June 21, 2023: https://casetext.com/case/efficiency-lodge-inc-v-neason-2.
Questions / Issues:
- The legal difference between a tenant and guest
is a common issue. The former is entitled to all the protections of law; the
latter has virtually none. Hotel and motel contracts are often
non-existent, or if there is one it is poorly written on an index card,
and not signed by both parties. This well-reasoned decision merits review
to understand how at least one Supreme Court makes the distinction between
tenant and guest.
- If you are a landlord, there is likely nothing
you can do to recharacterize your tenant as a guest. If however you own a
hotel or motel, or perhaps your mother-in-law is overstaying her welcome
at your humble abode, it may be pivotal to examine the relationship
closely before you conclude that your occupant is merely a guest, subject
to virtually no protection under law, and you prevent entry. Because if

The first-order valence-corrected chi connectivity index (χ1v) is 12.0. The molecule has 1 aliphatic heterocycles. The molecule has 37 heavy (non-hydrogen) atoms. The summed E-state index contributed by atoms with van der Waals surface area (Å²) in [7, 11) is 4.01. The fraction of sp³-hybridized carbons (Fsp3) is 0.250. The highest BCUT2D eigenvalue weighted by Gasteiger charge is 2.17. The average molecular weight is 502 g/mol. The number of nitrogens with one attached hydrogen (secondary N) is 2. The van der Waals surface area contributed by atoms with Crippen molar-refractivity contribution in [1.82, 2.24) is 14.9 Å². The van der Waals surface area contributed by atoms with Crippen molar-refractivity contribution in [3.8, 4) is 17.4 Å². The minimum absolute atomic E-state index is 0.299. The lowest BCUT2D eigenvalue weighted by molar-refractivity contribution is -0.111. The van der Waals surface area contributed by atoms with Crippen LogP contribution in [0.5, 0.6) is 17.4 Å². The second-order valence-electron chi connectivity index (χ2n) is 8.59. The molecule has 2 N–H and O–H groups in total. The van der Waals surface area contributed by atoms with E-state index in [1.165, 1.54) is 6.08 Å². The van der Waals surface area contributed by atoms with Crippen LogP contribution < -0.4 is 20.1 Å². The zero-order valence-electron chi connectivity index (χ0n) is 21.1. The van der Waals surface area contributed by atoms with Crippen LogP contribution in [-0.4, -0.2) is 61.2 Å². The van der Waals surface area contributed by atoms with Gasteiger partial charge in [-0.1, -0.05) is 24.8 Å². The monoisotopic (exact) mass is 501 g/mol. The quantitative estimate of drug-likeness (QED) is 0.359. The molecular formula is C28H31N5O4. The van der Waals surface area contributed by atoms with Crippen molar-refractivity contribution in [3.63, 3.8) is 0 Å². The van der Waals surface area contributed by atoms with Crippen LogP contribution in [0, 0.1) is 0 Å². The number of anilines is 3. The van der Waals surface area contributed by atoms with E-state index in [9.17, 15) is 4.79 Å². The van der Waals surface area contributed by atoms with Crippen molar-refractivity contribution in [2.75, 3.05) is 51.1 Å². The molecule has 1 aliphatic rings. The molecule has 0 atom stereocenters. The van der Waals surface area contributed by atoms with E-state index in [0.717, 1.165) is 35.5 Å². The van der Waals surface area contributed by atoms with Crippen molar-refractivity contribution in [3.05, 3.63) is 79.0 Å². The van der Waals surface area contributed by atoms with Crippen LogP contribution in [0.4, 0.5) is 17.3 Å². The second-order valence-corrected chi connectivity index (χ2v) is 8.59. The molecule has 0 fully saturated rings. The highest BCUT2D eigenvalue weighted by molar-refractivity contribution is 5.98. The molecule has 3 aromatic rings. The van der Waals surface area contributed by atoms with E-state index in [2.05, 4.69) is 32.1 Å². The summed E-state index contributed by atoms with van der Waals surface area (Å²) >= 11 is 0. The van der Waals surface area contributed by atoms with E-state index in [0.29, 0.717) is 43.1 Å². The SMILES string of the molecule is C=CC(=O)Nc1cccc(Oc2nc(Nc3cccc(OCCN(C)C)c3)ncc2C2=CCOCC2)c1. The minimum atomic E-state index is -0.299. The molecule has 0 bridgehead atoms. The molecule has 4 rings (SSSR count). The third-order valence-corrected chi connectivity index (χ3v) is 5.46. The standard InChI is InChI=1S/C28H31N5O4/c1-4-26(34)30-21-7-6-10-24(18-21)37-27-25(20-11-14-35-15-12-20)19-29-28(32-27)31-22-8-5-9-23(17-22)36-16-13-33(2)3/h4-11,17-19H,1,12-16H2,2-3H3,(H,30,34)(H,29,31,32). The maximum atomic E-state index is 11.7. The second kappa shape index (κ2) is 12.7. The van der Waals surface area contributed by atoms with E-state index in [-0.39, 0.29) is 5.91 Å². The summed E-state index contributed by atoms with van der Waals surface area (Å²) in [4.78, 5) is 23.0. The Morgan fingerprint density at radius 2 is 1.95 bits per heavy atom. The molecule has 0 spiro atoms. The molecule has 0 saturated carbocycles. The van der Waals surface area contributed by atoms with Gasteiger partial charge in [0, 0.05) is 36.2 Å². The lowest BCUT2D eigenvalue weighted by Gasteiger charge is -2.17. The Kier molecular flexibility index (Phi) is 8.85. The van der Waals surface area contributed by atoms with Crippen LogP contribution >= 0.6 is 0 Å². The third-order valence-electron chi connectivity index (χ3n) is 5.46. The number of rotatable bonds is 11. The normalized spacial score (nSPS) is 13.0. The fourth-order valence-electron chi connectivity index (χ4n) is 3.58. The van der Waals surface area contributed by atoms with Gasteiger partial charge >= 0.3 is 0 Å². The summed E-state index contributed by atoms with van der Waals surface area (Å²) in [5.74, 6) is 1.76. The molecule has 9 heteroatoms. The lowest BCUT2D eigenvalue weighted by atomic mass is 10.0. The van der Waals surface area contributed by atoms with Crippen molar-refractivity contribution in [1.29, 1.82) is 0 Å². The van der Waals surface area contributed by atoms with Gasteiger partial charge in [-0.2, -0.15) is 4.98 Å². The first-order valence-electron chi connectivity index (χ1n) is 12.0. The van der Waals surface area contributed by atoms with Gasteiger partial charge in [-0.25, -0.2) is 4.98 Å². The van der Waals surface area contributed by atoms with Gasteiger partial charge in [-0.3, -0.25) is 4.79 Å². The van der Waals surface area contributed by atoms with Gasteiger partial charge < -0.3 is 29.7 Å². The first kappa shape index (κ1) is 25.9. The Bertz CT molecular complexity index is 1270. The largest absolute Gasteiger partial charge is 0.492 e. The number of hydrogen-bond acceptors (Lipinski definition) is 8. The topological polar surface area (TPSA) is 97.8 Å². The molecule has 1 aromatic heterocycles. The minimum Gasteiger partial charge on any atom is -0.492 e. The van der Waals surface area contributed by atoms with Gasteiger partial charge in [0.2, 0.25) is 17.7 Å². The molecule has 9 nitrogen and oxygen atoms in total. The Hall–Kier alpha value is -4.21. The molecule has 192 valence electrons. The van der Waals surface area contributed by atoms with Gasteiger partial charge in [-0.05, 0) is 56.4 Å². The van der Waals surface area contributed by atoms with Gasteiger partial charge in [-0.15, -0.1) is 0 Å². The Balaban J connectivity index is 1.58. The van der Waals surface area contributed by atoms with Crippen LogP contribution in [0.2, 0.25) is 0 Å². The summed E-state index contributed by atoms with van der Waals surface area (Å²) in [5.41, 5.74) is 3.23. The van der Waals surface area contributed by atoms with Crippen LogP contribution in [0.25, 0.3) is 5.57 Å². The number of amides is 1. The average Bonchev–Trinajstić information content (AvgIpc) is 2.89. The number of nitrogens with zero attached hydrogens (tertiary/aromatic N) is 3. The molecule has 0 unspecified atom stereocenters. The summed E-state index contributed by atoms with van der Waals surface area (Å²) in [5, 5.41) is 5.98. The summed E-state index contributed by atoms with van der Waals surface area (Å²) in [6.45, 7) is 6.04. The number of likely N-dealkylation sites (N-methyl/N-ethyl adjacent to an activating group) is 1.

you guess wrong, the damages could be steep.
- Is this yet another situation where the State
legislature could help? Perhaps paying guests could be automatically
converted to tenants after six months of continued occupancy without
default, while all others remain guests. Wouldn’t most paying guests be
surprised to learn they have no legal protection after six months of room
Stuart A. Lautin, Esq.*
* Board Certified, Commercial (1989) and Residential (1988) Real Estate Law, Texas Board of Legal Specialization
Licensed in the States of Texas and New York
Reprinted with the permission of North Texas Commercial Association of REALTORS®, Inc.